|1||Mura (excerpt 1)|
|2||Mura (excerpt 2)|
|3||Mura (excerpt 3)|
|4||Mura (excerpt 4)|
Mura were a previously little-known group from Japan, formed by friends Kota Inukai (vocals, guitar), Masaki Endo (bass) and Sho Shibata (drums) in the late noughties. Performing mostly in small events in Sapporo, they were outsiders, and felt a kinship with few other groups, though Inukai mentions rock group Green Apple Quick Step, and hardcore band Ababazure as fellow travellers. This isolation surely feeds into the uniqueness of Mura’s music – they sound little like much that we know of the taggable Japanese underground of their times, and the music they recorded for this, their debut album, spanning a decade, is gloriously all over the shop, from delirious punk wig-outs to strange pop miniatures.
The group formed young – Inukai was only fourteen when they started, and Mura were his first ever band. When pressed on what they were listening to while making their music, Inukai recalls that he “used to listen to the works of Haruomi Hosono a lot”, and you can hear traces of this, perhaps, in the breadth of the sound Mura explores, from the lovely, country-esque shuffle of “In The Talk”, through the garage-y plunk of “Rest” and the reflective, melancholy “Younger Brother”. They were also big fans of video game music – “even orchestral covers of video games”, Inukai smiles – and that’s in there, too, in the split-second responsiveness of the playing, the way they flick through ideas and genres almost impatiently, taking minutes to cover terrain that other groups might spend albums and years exploring.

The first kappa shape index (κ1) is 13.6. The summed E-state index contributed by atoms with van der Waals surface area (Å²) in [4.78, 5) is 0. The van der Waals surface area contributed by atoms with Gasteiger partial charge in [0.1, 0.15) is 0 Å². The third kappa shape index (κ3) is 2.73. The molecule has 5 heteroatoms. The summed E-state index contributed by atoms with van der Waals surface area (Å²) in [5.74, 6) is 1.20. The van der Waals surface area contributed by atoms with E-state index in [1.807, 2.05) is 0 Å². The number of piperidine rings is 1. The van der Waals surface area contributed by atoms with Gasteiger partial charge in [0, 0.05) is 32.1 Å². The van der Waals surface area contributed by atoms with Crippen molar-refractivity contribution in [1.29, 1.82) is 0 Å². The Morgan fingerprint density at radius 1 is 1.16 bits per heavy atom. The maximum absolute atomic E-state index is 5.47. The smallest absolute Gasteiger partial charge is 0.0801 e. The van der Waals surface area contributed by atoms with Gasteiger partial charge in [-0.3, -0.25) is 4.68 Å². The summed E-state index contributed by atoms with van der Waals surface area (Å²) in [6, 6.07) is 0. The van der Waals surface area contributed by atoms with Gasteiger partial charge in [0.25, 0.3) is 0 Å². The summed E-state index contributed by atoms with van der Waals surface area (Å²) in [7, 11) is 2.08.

But the songs were also grounded in Japan’s history, with many of the songs inspired by “old Hokkaidō,” Inukai recalls, “from the Meiji, Taishō, Shōwa periods.” With Inukai coming up with the melodies, and Shibata fleshing out arrangements, all three members then contributed lyrics. You can hear that collective effort in the way the music moves, every player listening carefully to each other, the songs moving gracefully, but not without verve and vim. It’s a delightful album, full of pop songs that take unexpected turns, with glinting melodies sung out, here sweetly, there with gruff candour, guitars tangling together like an unholy union of Tom Verlaine and Jad Fair, every song charged with a new, unpredictable spirit.